In light of the recent reaction to both BBC and ITV employing female pundits for the football, in 2018 no less, we turn our eye to the boxing equivalent. Whether you agree with Simon Kelner and his i News piece or not, there is certainly an issue with punditry in sport. For most though it has nothing to do with gender and everything to do with ability.
I use the word ability rather than knowledge because there is a significant difference in knowing about the sport in question and being able to talk succinctly about it. Plenty of football (and boxing) pundits have vast experience but can’t verbalise their wisdom in anything other than clichés and soundbites.
Personally, I do partly agree with Kelner that the broadcasters have made the decision to employ women as a token that they are moving with the times. This is a good thing though. We need to progress. Gender makes no difference to me as a viewer who is talking about sport, so long as they offer something resembling interesting insight. And this is where my main issue lies. For too long now, this has not been the case. Pundits are under no pressure to perform. There is no accountability in punditry. Even if there was how would it ever be enforced? Watching sport is highly subjective. This means that viewers will have differing opinions. There is often no right or wrong answer. Many pundits make outlandish statements, seemingly in a bid to get noticed, and when they are proven wrong nothing comes of it. Predictions are made but they seemingly hold no bearing on how pundits are judged. Generally, pundits are considered good by the people who agree with them. No more, no less.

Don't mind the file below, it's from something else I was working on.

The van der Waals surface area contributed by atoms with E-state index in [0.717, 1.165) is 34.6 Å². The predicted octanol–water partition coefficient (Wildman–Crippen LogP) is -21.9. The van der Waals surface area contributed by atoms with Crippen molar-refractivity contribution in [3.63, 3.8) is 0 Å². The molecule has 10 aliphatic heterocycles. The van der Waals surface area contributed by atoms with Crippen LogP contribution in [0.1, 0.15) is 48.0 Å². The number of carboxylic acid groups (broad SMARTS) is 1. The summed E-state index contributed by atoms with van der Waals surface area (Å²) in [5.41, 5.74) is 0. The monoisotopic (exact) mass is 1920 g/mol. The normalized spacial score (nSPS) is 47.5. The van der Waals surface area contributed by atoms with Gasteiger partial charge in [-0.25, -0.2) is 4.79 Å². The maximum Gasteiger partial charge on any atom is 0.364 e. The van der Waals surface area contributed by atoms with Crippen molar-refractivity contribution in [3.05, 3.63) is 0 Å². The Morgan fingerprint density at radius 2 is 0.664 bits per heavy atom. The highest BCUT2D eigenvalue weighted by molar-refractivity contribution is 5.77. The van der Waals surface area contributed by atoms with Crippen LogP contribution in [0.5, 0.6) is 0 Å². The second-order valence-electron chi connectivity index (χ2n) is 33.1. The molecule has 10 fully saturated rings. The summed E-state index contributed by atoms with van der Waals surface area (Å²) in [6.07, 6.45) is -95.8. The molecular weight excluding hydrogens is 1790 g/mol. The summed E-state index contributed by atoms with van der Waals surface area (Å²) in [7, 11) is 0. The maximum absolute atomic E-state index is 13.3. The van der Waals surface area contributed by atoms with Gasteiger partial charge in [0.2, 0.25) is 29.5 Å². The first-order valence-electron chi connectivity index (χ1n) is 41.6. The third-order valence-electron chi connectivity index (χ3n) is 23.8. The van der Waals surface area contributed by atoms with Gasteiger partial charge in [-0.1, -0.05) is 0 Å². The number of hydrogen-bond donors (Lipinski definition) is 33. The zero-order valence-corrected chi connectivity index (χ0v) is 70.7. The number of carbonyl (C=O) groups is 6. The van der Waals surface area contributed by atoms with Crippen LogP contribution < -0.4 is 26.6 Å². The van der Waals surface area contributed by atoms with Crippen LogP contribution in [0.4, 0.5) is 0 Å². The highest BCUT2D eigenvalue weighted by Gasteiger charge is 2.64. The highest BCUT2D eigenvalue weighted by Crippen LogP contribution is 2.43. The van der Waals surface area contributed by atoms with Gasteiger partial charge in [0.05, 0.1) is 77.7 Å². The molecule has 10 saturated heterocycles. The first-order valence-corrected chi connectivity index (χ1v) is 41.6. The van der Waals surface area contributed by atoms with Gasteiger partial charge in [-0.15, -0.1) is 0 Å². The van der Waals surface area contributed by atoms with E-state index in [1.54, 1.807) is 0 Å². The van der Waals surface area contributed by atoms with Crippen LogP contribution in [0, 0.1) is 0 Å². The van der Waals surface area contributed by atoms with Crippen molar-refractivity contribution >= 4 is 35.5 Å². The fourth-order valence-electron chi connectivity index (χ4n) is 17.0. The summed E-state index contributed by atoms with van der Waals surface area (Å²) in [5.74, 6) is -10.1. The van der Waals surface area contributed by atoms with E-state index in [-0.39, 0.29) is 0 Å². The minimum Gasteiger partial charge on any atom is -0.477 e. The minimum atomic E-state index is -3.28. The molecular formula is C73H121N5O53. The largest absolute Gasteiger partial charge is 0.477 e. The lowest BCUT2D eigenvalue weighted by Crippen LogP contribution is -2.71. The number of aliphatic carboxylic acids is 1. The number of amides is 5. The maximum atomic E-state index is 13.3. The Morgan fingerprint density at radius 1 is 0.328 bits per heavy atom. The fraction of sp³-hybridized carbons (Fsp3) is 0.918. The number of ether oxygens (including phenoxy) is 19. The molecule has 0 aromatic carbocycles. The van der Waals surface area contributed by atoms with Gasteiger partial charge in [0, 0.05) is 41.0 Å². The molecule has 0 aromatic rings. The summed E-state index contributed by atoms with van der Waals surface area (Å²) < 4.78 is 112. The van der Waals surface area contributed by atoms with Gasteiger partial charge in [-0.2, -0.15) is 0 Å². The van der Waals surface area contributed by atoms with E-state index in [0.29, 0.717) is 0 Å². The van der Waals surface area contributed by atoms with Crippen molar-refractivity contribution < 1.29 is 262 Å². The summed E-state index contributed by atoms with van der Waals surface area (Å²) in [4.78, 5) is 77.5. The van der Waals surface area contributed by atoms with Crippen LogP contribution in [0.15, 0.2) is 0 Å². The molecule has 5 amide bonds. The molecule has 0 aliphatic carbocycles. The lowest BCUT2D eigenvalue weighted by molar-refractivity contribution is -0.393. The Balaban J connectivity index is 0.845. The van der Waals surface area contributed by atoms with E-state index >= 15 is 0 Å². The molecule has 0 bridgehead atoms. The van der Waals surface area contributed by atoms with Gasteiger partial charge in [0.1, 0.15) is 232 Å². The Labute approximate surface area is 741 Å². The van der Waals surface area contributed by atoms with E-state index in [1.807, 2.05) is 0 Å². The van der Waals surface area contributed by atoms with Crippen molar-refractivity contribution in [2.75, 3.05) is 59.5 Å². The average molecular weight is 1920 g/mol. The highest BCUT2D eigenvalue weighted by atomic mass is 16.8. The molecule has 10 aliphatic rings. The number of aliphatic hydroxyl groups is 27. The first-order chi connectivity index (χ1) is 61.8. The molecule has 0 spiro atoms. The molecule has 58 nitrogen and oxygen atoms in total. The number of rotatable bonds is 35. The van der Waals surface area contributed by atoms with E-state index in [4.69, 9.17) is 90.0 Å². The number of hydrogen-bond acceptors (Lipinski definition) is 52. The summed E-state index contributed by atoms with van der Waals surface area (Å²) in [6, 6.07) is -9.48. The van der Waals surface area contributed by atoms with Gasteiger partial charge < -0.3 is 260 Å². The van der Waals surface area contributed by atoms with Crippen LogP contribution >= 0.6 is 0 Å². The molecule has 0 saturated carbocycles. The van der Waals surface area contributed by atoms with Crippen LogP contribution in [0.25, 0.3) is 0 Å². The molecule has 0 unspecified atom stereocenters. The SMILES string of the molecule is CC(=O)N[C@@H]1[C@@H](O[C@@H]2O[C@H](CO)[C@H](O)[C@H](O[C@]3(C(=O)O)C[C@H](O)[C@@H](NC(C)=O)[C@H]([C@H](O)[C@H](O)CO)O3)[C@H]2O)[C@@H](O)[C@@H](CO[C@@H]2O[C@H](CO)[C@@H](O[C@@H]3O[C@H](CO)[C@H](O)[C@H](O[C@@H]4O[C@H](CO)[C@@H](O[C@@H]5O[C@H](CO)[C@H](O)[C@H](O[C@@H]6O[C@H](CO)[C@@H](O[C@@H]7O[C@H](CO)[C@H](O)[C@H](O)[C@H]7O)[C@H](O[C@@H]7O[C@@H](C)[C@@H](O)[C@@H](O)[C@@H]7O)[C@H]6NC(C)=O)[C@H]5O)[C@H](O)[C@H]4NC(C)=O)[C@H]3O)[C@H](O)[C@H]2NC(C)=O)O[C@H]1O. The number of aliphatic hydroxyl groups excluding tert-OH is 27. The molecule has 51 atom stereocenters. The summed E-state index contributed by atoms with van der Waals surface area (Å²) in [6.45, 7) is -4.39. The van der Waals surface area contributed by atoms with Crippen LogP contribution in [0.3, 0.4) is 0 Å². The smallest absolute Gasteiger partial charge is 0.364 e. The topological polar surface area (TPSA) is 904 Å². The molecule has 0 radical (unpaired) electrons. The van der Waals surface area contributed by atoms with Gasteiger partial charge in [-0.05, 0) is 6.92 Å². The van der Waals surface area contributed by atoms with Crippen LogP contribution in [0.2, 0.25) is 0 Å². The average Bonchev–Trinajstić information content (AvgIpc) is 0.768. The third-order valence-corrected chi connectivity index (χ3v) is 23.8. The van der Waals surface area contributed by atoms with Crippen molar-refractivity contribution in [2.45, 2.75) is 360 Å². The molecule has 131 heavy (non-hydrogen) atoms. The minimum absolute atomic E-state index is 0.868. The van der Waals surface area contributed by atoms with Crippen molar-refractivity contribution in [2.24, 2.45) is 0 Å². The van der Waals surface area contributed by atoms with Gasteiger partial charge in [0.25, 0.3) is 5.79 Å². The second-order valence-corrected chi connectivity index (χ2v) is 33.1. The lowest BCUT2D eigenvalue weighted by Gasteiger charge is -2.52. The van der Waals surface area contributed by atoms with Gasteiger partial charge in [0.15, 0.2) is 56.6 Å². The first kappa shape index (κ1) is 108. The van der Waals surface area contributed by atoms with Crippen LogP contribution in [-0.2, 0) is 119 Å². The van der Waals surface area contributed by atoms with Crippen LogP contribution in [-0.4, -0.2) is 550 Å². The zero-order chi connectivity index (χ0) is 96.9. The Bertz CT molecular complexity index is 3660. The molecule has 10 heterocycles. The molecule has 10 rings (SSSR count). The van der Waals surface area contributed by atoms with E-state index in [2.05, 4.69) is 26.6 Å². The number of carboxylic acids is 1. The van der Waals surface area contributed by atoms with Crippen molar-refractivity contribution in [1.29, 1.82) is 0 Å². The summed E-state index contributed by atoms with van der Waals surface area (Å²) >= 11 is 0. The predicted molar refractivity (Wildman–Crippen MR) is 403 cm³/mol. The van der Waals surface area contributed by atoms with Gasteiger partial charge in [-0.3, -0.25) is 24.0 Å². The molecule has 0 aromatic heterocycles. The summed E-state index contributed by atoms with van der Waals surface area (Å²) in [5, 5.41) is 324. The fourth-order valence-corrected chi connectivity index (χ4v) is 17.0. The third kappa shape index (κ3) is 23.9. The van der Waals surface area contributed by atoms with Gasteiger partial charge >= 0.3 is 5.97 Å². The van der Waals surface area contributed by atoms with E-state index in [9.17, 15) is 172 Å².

This is not exclusive to boxing. Poor punditry is a sport-wide epidemic. What plagues boxing, seemingly more than most, is the ridiculous levels of bias within the sport. Toeing the company line is a very familiar trait that continues to grate on boxing fans. Whereas football pundits have no loyalty to the players (imagine Lawrenson or Shearer holding their tongue because they don’t want to offend Neymar for example), those commentating on boxing are normally somehow involved with those in the ring. As a hypothetical example, Paul Smith isn’t likely to criticise a flat Callum Smith performance. Football pundits don’t feel the need to protect the individuals involved as much.
TV broadcasters don’t need to protect the product either. Viewers know that the Premier League is the highest level of English football. And the teams that win the most in that league are at the top of the tree. Boxing isn’t so straight forward. Part of the Sky remit is to convince the viewers that Matchroom is the pinnacle of UK boxing. BoxNation / BT have the same task for the likes of Frampton, Fury, Yarde and Dubois. This pressure leads to good boxers being hyped beyond belief and likened to Ali, Hearns or Hagler. Sensational hype at best, downright lies designed to con the public at worst.